The flea beetles have been worse than ever this summer, and the Japanese beetles are no fun either. On top of that, the slugs have been turning my hostas into swiss cheese. (Ahhh, the joys of gardening) I need all the help I can get fighting these and other pests in the garden.
|Eggshells work to kill Japanese beetles|
There is a well known organic pesticide called diatomaceous earth, which is basically the fossilized remains of creatures that are ground into a fine powder. This works as an organic pesticide because it gets under the shells of beetles and acts like bits of glass to cut them up and kill them. Snails and slugs will also die if they slink across it, and it works as a deterrent. Well guess what, eggshells work the same way.
|Eggshell powder will kill flea beetles|
I eat a lot of eggs, so I have plenty of eggshells. Which means I can have the benefits of diatomaceous earth for free – Oh, and I’m all about free! Do you want to do the same thing? Here’s how…
Eggshells as organic pest control:
Allow the eggshells to dry out before crushing them. I toss them into a paper bag where they dry out in a few days.
|Eggshells drying out|
Grind the eggshells into a powder using a food processor or coffee grinder. I found a coffee grinder at a garage sale for $1 and use that as my dedicated eggshell grinder now.
|Grind eggshells in old coffee grinder|
The coffee grinder does a great job of grinding the eggshells into a powder. When I used the food processor, I found that the shell pieces were larger than the ones I crushed in the coffee grinder. These would work too, but I like the finer powder, it sticks to the Japanese beetles better.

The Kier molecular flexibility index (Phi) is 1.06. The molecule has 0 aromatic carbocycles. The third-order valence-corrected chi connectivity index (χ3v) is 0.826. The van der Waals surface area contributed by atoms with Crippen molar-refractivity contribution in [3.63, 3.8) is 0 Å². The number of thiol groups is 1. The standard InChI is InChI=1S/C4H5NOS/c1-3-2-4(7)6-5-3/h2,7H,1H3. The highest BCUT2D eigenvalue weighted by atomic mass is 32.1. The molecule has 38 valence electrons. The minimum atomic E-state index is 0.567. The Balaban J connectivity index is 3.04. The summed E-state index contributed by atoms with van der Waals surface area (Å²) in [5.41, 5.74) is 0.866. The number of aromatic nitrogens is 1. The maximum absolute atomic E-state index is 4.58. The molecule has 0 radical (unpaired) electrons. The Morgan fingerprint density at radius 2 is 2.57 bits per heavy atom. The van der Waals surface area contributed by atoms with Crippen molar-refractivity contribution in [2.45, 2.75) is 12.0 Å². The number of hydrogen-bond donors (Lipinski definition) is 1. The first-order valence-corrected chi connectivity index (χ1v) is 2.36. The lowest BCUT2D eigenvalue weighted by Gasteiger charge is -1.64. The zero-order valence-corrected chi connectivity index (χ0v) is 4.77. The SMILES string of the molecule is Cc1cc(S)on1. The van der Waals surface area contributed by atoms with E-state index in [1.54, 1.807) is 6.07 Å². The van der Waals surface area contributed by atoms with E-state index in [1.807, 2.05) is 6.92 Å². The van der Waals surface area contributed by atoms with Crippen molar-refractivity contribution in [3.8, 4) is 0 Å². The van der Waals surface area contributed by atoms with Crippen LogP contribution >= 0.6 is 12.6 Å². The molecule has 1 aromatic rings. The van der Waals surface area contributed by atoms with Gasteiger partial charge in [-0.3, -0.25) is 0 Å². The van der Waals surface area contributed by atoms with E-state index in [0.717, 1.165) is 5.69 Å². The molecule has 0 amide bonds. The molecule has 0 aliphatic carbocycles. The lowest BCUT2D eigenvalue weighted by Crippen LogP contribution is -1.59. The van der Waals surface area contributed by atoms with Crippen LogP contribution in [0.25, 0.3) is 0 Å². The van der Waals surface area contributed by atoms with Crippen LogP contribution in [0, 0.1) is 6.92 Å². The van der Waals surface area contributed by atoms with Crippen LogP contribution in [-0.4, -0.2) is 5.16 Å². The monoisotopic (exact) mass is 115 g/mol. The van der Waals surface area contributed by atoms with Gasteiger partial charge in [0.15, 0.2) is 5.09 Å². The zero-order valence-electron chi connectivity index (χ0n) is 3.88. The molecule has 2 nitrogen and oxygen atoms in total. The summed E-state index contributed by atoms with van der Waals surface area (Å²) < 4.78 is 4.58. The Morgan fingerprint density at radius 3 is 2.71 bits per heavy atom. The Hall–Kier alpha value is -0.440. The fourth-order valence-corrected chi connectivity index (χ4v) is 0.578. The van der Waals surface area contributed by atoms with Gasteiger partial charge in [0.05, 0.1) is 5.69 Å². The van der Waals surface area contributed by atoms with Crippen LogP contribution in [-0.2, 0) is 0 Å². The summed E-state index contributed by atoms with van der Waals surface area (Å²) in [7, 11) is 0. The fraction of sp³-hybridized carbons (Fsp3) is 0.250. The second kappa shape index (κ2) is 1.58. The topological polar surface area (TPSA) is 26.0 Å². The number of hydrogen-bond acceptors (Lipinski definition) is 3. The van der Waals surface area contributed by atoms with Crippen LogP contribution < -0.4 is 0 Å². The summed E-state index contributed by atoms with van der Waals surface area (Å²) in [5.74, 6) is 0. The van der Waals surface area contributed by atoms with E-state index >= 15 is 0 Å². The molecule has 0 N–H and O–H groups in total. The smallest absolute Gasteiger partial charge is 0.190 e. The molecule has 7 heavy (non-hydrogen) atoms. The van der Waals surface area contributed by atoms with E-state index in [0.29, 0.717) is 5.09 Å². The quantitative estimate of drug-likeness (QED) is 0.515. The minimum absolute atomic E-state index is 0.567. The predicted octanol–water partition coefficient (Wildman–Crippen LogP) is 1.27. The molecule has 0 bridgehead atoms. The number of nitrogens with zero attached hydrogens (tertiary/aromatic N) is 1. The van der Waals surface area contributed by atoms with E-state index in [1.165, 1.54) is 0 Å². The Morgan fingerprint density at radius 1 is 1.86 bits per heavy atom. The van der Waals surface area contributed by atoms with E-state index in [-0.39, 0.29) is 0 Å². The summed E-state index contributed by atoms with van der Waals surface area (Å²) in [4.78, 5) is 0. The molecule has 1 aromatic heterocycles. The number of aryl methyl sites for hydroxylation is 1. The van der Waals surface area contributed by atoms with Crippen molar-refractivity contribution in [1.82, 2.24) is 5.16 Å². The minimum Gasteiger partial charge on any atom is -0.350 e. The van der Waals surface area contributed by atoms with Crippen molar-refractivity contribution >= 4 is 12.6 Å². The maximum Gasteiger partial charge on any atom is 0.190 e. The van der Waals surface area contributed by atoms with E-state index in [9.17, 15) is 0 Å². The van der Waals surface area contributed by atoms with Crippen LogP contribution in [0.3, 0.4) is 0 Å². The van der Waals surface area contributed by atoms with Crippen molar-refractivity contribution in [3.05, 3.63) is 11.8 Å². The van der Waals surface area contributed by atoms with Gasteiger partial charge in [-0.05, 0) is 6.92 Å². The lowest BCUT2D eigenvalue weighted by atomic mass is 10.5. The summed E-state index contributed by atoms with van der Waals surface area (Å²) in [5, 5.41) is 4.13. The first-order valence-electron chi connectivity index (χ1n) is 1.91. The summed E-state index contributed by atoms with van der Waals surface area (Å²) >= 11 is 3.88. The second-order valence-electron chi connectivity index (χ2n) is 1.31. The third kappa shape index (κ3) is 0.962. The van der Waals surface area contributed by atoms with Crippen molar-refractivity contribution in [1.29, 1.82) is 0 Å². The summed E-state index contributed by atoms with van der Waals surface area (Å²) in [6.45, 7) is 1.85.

|Ground eggshell powder|
After the eggshells are crushed, you can take them out to the garden and use them right away. To use eggshells as organic pest control, sprinkle the eggshell powder directly on the beetles.
|Eggshells as organic pest control on Japanese beetles|
They really don’t like it, and will start to squirm and move around. It won’t kill them right away, but they’ll die in time.
|Japanese beetles don’t like the eggshell powder|
For continued beetle control, sprinkle the eggshell powder liberally on the leaves of the plant where you see the most damage. This will help detour the pests, and kill others that crawl on it.
|Eggshell powder on plants as organic pest control|
For slug, snail and flea beetle control, sprinkle the eggshell powder around the base of the plant as well. Eggshell powder sprinkled on and around plants will need to be reapplied after a heavy rain.
|Sprinkle eggshell powder around the base of plants to control slugs|
Just be careful if you’re wearing dark pants, and don’t wipe your hands on your pants as you are spreading the eggshell powder (oops!). It can be a messy job.
|Making a mess with the powder|
Store unused eggshell powder in a dry location.
|Store eggshell powder in a dry location|
You can’t beat free organic pest control. Plus, eggshells are great for the health of your garden, and they add calcium to the soil. With so many benefits, it makes me wonder why anyone would toss eggshells into the garbage. Don’t worry, if you don’t have access to eggshells, you can buy diatomaceous earth for pretty cheap too.
Do you use eggshells as organic pest control in the garden?
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